“The firm is actively looking at how to give support to stressed lawyers,” firm partner Nicholas MacFarlane reportedly said at in inquest into the suicide of 58-year-old David Latham.
Latham jumped in front of a train in February of this year, a day after he told a colleague he was going to kill himself, according to the Daily Mail. The fellow partner didn’t think he was serious, though.
Gillian Webb, Latham’s wife, told the Westminster Coroner’s Court her husband had been consumed with worry about a big case at work. Latham hadn’t slept well for weeks, she told the court. He kept getting calls from work the night before his suicide while the two were sharing a Valentine’s Day meal, she reportedly said.
“If a person shows the signs as David clearly had, they should have put something in place to prevent such tragedies,” she reportedly told the court.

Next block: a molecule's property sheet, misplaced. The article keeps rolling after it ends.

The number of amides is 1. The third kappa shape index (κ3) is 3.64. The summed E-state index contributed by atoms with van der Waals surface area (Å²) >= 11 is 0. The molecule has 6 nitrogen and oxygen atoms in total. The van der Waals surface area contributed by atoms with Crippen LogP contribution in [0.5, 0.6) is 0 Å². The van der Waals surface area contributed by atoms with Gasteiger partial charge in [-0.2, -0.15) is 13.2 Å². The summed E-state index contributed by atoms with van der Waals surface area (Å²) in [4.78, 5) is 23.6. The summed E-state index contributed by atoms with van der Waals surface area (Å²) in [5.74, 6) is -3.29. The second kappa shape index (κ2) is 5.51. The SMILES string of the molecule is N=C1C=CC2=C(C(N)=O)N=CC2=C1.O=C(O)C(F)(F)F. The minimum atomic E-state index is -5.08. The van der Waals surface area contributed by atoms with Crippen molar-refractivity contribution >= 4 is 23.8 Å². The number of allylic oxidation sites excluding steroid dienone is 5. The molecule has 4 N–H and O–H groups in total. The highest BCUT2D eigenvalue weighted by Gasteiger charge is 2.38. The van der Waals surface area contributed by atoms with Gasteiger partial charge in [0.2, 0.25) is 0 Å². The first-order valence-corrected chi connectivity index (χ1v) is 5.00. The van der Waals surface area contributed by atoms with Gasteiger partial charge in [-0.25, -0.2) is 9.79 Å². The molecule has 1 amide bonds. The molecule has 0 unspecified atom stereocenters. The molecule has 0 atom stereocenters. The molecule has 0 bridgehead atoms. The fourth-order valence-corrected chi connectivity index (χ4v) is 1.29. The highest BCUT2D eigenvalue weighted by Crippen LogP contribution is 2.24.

A Hogan Lovells spokesperson gave this statement to The Lawyer:
We … have regular interactive talks on health related topic, recent examples include managing your mental health, dealing with stress/developing resilience, sleep, diet and exercise. These events are well attended and appear to be valued by staff and partners alike … Even before these events we were looking at what we provide in terms of support to everyone in the firm and that work continues.
While it’s impossible to know what was going on in Latham’s life, lawyers have an unusually high rate of suicide and depression. Many lawyers tend to be perfectionists, psychologist Tyger Latham has pointed out.
“While this characteristic is not unique to the legal profession — nor is it necessarily a bad thing — when rigidly applied, it can be problematic,” Latham wrote.
In America, people David Latham’s age — between 50 and 60 — have had a huge spike in suicides in the past decade.
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